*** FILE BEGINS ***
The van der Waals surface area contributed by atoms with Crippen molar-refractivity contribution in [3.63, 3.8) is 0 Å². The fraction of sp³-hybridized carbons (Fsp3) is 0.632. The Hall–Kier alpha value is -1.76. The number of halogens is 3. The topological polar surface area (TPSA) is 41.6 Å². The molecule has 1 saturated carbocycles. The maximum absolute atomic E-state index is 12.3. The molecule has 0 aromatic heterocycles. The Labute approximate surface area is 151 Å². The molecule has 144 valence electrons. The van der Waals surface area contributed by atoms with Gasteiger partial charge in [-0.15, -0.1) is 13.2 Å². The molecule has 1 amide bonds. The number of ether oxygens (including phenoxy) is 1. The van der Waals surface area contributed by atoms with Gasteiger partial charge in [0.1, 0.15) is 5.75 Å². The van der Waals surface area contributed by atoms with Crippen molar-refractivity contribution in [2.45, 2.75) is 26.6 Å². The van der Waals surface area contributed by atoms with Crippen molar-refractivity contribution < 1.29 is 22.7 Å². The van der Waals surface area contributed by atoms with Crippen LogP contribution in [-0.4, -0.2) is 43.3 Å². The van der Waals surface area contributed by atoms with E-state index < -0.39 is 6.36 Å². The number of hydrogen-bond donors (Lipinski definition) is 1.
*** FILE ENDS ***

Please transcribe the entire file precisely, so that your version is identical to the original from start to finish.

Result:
The van der Waals surface area contributed by atoms with Crippen molar-refractivity contribution in [3.63, 3.8) is 0 Å². The fraction of sp³-hybridized carbons (Fsp3) is 0.632. The Hall–Kier alpha value is -1.76. The number of halogens is 3. The topological polar surface area (TPSA) is 41.6 Å². The molecule has 1 saturated carbocycles. The maximum absolute atomic E-state index is 12.3. The molecule has 0 aromatic heterocycles. The Labute approximate surface area is 151 Å². The molecule has 144 valence electrons. The van der Waals surface area contributed by atoms with Gasteiger partial charge in [-0.15, -0.1) is 13.2 Å². The molecule has 1 amide bonds. The number of ether oxygens (including phenoxy) is 1. The van der Waals surface area contributed by atoms with Gasteiger partial charge in [0.1, 0.15) is 5.75 Å². The van der Waals surface area contributed by atoms with Crippen molar-refractivity contribution in [2.45, 2.75) is 26.6 Å². The van der Waals surface area contributed by atoms with Crippen molar-refractivity contribution < 1.29 is 22.7 Å². The van der Waals surface area contributed by atoms with Crippen LogP contribution in [-0.4, -0.2) is 43.3 Å². The van der Waals surface area contributed by atoms with E-state index < -0.39 is 6.36 Å². The number of hydrogen-bond donors (Lipinski definition) is 1.